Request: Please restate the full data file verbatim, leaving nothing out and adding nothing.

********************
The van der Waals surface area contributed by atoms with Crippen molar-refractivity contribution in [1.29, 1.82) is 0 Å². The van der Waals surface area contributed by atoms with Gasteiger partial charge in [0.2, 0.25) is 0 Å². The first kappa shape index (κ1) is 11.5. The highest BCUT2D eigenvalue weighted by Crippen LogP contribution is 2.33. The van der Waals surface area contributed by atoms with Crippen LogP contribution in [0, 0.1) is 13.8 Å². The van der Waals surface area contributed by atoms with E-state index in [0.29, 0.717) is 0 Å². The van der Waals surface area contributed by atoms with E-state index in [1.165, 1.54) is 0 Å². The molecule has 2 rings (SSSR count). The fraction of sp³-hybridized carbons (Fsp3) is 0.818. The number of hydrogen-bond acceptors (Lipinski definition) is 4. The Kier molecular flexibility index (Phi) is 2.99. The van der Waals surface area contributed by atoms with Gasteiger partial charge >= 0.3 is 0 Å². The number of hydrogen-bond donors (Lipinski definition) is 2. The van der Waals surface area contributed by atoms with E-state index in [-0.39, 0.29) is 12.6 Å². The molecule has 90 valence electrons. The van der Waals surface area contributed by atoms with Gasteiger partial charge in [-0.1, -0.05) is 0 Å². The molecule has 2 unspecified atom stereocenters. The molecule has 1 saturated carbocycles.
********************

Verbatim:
The van der Waals surface area contributed by atoms with Crippen molar-refractivity contribution in [1.29, 1.82) is 0 Å². The van der Waals surface area contributed by atoms with Gasteiger partial charge in [0.2, 0.25) is 0 Å². The first kappa shape index (κ1) is 11.5. The highest BCUT2D eigenvalue weighted by Crippen LogP contribution is 2.33. The van der Waals surface area contributed by atoms with Crippen LogP contribution in [0, 0.1) is 13.8 Å². The van der Waals surface area contributed by atoms with E-state index in [0.29, 0.717) is 0 Å². The van der Waals surface area contributed by atoms with E-state index in [1.165, 1.54) is 0 Å². The molecule has 2 rings (SSSR count). The fraction of sp³-hybridized carbons (Fsp3) is 0.818. The number of hydrogen-bond acceptors (Lipinski definition) is 4. The Kier molecular flexibility index (Phi) is 2.99. The van der Waals surface area contributed by atoms with Gasteiger partial charge >= 0.3 is 0 Å². The number of hydrogen-bond donors (Lipinski definition) is 2. The van der Waals surface area contributed by atoms with E-state index in [-0.39, 0.29) is 12.6 Å². The molecule has 90 valence electrons. The van der Waals surface area contributed by atoms with Gasteiger partial charge in [-0.1, -0.05) is 0 Å². The molecule has 2 unspecified atom stereocenters. The molecule has 1 saturated carbocycles.